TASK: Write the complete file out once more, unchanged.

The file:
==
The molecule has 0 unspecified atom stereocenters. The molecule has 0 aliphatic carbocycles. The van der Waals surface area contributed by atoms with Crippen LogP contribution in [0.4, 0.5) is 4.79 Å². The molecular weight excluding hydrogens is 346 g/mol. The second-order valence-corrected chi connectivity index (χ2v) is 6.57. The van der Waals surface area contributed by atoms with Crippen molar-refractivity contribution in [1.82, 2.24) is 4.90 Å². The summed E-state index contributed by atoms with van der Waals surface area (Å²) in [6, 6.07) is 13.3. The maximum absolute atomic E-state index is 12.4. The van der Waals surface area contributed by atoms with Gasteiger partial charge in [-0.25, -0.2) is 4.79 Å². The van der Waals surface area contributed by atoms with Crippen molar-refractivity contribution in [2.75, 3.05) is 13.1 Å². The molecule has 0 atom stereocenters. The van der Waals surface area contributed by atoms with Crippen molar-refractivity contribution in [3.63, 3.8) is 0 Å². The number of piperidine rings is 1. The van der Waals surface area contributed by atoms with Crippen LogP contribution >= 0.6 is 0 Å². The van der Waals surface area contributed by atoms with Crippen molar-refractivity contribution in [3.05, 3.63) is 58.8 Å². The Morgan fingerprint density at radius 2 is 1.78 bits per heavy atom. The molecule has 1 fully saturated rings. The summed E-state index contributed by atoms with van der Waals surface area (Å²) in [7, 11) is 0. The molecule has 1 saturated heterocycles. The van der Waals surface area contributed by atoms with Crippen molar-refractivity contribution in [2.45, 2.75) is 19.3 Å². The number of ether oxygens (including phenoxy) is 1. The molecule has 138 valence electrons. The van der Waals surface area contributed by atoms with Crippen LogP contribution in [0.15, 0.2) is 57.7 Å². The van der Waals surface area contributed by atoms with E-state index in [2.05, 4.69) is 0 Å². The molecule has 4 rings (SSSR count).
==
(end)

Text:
The molecule has 0 unspecified atom stereocenters. The molecule has 0 aliphatic carbocycles. The van der Waals surface area contributed by atoms with Crippen LogP contribution in [0.4, 0.5) is 4.79 Å². The molecular weight excluding hydrogens is 346 g/mol. The second-order valence-corrected chi connectivity index (χ2v) is 6.57. The van der Waals surface area contributed by atoms with Crippen molar-refractivity contribution in [1.82, 2.24) is 4.90 Å². The summed E-state index contributed by atoms with van der Waals surface area (Å²) in [6, 6.07) is 13.3. The maximum absolute atomic E-state index is 12.4. The van der Waals surface area contributed by atoms with Gasteiger partial charge in [-0.25, -0.2) is 4.79 Å². The van der Waals surface area contributed by atoms with Crippen molar-refractivity contribution in [2.75, 3.05) is 13.1 Å². The molecule has 0 atom stereocenters. The van der Waals surface area contributed by atoms with Crippen molar-refractivity contribution in [3.63, 3.8) is 0 Å². The number of piperidine rings is 1. The van der Waals surface area contributed by atoms with Crippen LogP contribution >= 0.6 is 0 Å². The van der Waals surface area contributed by atoms with Crippen molar-refractivity contribution in [3.05, 3.63) is 58.8 Å². The Morgan fingerprint density at radius 2 is 1.78 bits per heavy atom. The molecule has 1 fully saturated rings. The summed E-state index contributed by atoms with van der Waals surface area (Å²) in [7, 11) is 0. The molecule has 1 saturated heterocycles. The van der Waals surface area contributed by atoms with Crippen molar-refractivity contribution in [2.45, 2.75) is 19.3 Å². The number of ether oxygens (including phenoxy) is 1. The molecule has 138 valence electrons. The van der Waals surface area contributed by atoms with Crippen LogP contribution in [0.15, 0.2) is 57.7 Å². The van der Waals surface area contributed by atoms with E-state index in [2.05, 4.69) is 0 Å². The molecule has 4 rings (SSSR count).